Example: if the chains started at \(0\) visits \(X_1 = 0, X_2 = 1, X_3 = 2, X_4 = 2, X_5 = 1, X_6 = 2, X_7 = 1, \dots\), then \([2, 5)\) is the first excursions, and \([5,7)\), the second one.

The first key observation is that the length of the first and second excursions are independent. In fact, the length of all excursions are independent (from the Markov property).

The second key observation is that it is enough to show that the mean excursion length is \(3\), since the frequency of a visit is the inverse of the length between visits (see https://www.math.wisc.edu/~roch/grad-prob/gradprob-notes23.pdf for details)

In this case, an the length of an excursion is given by the time to transition out of the middle state (one step), plus the time to go back (a geometric of success probability \(1/2\), hence of mean \(2\)). Hence we have that the mean excursion length is indeed \(3\) as required.

Fun fact (not needed for this question): more generally, the length of an excursion in discete state spaces is given by \(1/\pi(x)\).

Let \(x\) denote the input of the MH algorithm, and \(x'\), the output. Let also denote the proposal by \(x''\). Recall one step of the algorithm, in the context of this exercise, is given by:

- Propose \(x'' \sim q(\cdot|x)\)
- If \(x'' \in A\), return \(x' = x''\)
- else return \(x' = x\)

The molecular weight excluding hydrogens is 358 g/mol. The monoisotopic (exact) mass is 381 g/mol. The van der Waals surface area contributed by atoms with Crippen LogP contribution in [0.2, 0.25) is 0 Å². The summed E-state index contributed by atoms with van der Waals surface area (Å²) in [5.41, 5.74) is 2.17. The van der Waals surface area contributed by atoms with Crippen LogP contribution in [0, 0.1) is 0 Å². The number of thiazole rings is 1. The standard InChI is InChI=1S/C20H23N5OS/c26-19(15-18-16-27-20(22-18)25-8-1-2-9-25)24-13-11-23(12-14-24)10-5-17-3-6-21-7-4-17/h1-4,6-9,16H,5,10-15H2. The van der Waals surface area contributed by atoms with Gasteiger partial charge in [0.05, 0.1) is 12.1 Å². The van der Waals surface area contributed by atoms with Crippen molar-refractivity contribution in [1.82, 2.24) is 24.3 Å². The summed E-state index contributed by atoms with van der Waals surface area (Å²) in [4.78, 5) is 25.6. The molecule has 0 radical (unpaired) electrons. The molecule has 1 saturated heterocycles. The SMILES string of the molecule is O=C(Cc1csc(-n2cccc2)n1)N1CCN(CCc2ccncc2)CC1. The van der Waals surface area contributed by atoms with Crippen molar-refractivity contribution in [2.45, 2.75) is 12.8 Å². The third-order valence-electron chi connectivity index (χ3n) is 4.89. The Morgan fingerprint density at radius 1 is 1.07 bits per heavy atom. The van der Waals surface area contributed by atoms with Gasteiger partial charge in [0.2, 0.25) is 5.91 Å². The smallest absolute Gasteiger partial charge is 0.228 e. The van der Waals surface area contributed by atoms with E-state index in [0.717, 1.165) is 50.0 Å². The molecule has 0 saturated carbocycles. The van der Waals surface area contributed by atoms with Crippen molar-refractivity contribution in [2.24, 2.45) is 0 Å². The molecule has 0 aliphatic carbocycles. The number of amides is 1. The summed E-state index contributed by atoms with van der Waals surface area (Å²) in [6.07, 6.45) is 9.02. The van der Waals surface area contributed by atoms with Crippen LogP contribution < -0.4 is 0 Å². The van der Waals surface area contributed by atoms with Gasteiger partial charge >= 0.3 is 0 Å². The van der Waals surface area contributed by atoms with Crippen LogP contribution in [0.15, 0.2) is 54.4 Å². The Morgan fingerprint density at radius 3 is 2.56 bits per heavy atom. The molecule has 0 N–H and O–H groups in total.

Let \(K(x'|x)\) denote the probability of outputting \(x'\) given a start point \(x\). We start by writing an expression for \(K\), based on the extra simplifying assumption that \(q(x'|x) = 0\).

Suppose first \(x' \neq x\), using the law of total probability, we have

\[ \begin{align*} K(x'|x) = {\mathbb{P}}(X' = x' | X = x) &= \sum_{x''} {\mathbb{P}}(X' = x', X'' = x'' | X = x) \\ &= \sum_{x''} \underbrace{{\mathbb{P}}(X'' = x'' | X = x)}_{q(x'' | x)} \underbrace{{\mathbb{P}}(X' = x' | X = x, X''= x'')}_{{{\bf 1}}[x'' = x'] {{\bf 1}}[x' \in A]} \\ &= q(x' | x) {{\bf 1}}[x' \in A] \\ \end{align*} \]

Next, we have:

\[ \begin{align*} K(x|x) &= \sum_{x''} {\mathbb{P}}(X' = x, X'' = x'' | X = x) \\ &= \sum_{x''} \underbrace{{\mathbb{P}}(X'' = x'' | X = x)}_{q(x'' | x)} \underbrace{{\mathbb{P}}(X' = x | X = x, X''= x'')}_{{{\bf 1}}[x'' \notin A]}. \end{align*} \]

Again we start with the case \(x \neq x'\).

\[ \begin{align*} \pi(x) K(x' | x) &= \frac{{{\bf 1}}[x\in A]}{|A|} q(x' | x) {{\bf 1}}[x' \in A] \\ &= \frac{{{\bf 1}}[x'\in A]}{|A|} q(x | x') {{\bf 1}}[x \in A] \\ &= \pi(x') K(x | x') \end{align*} \]

For \(x = x'\), detailed balance automatically holds.

We start by showing that the first “move”, given by

\[ K_1(x',z'|x,z) = {{\bf 1}}[x = x'] q(z'|x) \] is \(\tilde \pi\)-invariant, by showing it satisfies detailed balance:

\[ \begin{align*} \tilde \pi(x,z) K_1(x',z'|x,z) &= \pi(x) q(z | x) {{\bf 1}}[x = x'] q(z'|x) \\ &= \pi(x') q(z | x') {{\bf 1}}[x = x'] q(z'|x') \\ &= \pi(x') q(z'|x') {{\bf 1}}[x' = x] q(z | x') \\ &= \tilde \pi(x',z') K_1(x,z|x',z'). \end{align*} \]

As for \(K_2\), since it is a proposal based on a symmetric proposal, \(q(x',z'|x,z) = {{\bf 1}}[x'=z] {{\bf 1}}[z'=x]\), we already have from a result shown in class that \(K_2\) is \(\tilde \pi\)-invariant.

Finally, since MH is a deterministic alternation of \(K_1\) and \(K_2\), we obtain that MH is also \(\tilde \pi\)-invariant.